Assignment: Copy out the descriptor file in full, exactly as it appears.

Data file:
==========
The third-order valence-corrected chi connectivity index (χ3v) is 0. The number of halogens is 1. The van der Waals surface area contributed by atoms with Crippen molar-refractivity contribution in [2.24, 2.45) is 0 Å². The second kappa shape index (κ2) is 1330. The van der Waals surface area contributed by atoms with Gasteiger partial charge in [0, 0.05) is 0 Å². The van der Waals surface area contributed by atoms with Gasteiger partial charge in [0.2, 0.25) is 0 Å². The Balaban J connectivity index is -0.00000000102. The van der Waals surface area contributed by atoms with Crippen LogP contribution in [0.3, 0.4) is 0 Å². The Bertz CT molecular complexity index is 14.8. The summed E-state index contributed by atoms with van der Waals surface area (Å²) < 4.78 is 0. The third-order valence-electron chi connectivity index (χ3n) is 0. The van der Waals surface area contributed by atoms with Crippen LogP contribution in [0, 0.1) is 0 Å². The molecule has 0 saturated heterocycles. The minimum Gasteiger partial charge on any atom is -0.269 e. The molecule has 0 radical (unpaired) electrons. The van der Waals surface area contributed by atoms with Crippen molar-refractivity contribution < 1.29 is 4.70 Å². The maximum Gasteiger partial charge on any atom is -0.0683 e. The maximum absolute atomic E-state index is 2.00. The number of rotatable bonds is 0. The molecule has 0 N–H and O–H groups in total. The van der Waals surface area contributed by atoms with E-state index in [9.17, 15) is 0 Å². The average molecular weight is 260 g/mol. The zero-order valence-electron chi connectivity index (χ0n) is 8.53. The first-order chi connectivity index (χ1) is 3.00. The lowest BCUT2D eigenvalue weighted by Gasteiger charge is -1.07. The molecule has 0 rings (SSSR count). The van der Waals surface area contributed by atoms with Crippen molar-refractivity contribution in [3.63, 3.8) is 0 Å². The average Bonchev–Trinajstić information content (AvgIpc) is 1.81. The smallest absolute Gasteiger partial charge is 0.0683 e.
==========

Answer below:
The third-order valence-corrected chi connectivity index (χ3v) is 0. The number of halogens is 1. The van der Waals surface area contributed by atoms with Crippen molar-refractivity contribution in [2.24, 2.45) is 0 Å². The second kappa shape index (κ2) is 1330. The van der Waals surface area contributed by atoms with Gasteiger partial charge in [0, 0.05) is 0 Å². The van der Waals surface area contributed by atoms with Gasteiger partial charge in [0.2, 0.25) is 0 Å². The Balaban J connectivity index is -0.00000000102. The van der Waals surface area contributed by atoms with Crippen LogP contribution in [0.3, 0.4) is 0 Å². The Bertz CT molecular complexity index is 14.8. The summed E-state index contributed by atoms with van der Waals surface area (Å²) < 4.78 is 0. The third-order valence-electron chi connectivity index (χ3n) is 0. The van der Waals surface area contributed by atoms with Crippen LogP contribution in [0, 0.1) is 0 Å². The molecule has 0 saturated heterocycles. The minimum Gasteiger partial charge on any atom is -0.269 e. The molecule has 0 radical (unpaired) electrons. The van der Waals surface area contributed by atoms with Crippen molar-refractivity contribution < 1.29 is 4.70 Å². The maximum Gasteiger partial charge on any atom is -0.0683 e. The maximum absolute atomic E-state index is 2.00. The number of rotatable bonds is 0. The molecule has 0 N–H and O–H groups in total. The van der Waals surface area contributed by atoms with E-state index in [9.17, 15) is 0 Å². The average molecular weight is 260 g/mol. The zero-order valence-electron chi connectivity index (χ0n) is 8.53. The first-order chi connectivity index (χ1) is 3.00. The lowest BCUT2D eigenvalue weighted by Gasteiger charge is -1.07. The molecule has 0 rings (SSSR count). The van der Waals surface area contributed by atoms with Crippen molar-refractivity contribution in [3.63, 3.8) is 0 Å². The average Bonchev–Trinajstić information content (AvgIpc) is 1.81. The smallest absolute Gasteiger partial charge is 0.0683 e.